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In our dealings with the brute creation, it cannot be too much insisted on that mutual confidence is only to be established by mutual good-will. The perceptions of the beast must be raised to their highest standard, and there is no such enemy to intelligence as fear. Reward should be as the daily food it eats, punishment as the medicine administered on rare occasions, unwillingly, and but when absolute necessity demands. The horse is of all domestic animals most susceptible to anything like discomfort or ill-usage. Its nervous system, sensitive and highly strung, is capable of daring effort under excitement, but collapses utterly in any new and strange situation, as if paralysed by apprehensions of the unknown. Can anything be more helpless than the young horse you take out hunting the first time he finds himself in a bog? Compare his frantic struggles and sudden prostration with the discreet conduct of an Exmoor pony in the same predicament. The one terrified by unaccustomed danger, and relying instinctively on the speed that seems his natural refuge, plunges wildly forward, sinks to his girths, his shoulders, finally unseats his rider, and settles down, without further exertion, in the stupid apathy of despair.
The other, born and bred in the wild west country, picking its scanty keep from a foal off the treacherous surface of a Devonshire moor, either refuses altogether to trust the quagmire, or shortens its stride, collects its energies, chooses the soundest tufts that afford foothold, and failing these, flaps its way out on its side, to scramble into safety with scarce a quiver or a snort. It has been there before! Herein lies the whole secret. Some day your young one will be as calm, as wise, as tractable. Alas! that when his discretion has reached its prime his legs begin to fail!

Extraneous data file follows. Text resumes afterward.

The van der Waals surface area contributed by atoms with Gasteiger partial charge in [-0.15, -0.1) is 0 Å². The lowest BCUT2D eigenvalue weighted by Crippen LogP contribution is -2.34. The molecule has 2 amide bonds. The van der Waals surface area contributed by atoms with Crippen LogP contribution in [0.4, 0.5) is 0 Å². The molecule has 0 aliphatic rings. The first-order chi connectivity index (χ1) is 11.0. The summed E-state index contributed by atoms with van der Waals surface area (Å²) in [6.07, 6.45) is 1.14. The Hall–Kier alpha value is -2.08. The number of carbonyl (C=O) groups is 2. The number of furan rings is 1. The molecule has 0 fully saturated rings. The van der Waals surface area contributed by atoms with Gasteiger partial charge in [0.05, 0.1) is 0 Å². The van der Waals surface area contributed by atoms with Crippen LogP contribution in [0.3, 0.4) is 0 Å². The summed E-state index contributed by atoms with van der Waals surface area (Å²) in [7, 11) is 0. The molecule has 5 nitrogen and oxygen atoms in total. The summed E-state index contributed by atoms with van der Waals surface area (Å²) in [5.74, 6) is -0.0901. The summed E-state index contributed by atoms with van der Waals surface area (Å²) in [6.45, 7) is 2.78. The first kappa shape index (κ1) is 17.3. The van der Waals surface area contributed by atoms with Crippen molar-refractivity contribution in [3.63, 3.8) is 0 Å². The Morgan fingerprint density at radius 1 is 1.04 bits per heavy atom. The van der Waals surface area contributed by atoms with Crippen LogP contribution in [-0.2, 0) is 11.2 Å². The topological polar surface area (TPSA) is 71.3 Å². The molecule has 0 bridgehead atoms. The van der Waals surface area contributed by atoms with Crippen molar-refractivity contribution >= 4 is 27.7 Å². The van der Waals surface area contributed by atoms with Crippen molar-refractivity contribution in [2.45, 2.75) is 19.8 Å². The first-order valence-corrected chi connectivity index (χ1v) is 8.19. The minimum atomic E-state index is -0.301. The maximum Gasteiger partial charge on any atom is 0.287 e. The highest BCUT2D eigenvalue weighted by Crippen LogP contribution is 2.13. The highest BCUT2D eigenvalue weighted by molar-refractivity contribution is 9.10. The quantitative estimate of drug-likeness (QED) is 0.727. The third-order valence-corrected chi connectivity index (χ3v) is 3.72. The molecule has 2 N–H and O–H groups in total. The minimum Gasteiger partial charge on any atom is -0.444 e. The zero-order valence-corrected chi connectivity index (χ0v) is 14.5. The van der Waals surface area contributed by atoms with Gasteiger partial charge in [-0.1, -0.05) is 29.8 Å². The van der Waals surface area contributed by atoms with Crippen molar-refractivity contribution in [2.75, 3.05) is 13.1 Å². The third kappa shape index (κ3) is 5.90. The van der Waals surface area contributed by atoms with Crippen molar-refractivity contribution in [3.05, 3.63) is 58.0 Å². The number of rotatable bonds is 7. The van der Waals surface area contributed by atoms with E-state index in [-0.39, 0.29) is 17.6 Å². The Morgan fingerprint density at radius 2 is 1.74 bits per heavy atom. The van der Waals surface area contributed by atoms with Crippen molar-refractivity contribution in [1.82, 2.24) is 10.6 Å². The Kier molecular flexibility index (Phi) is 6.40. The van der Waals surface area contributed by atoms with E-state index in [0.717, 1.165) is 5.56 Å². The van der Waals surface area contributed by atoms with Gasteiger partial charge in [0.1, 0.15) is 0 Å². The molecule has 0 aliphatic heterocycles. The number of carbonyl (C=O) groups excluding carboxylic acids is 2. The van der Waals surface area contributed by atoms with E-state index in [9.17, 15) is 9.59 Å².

Therefore cultivate his intellect—I use the word advisedly—even before you enter on the development of his physical powers. Nature and good keep will provide for these, but to make him man’s willing friend and partner you must give him the advantage of man’s company and man’s instruction. From the day you slip a halter over his ears he should be encouraged to look to you, like a child, for all his little wants and simple pleasures. He should come cantering up from the farthest corner of the paddock when he hears your voice, should ask to have his nose rubbed, his head stroked, his neck patted, with those honest, pleading looks which make the confidence of a dumb creature so touching; and before a roller has been put on his back, or a snaffle in his mouth he should be convinced that everything you do to him is right, and that it is impossible for you, his best friend, to cause him the least uneasiness or harm.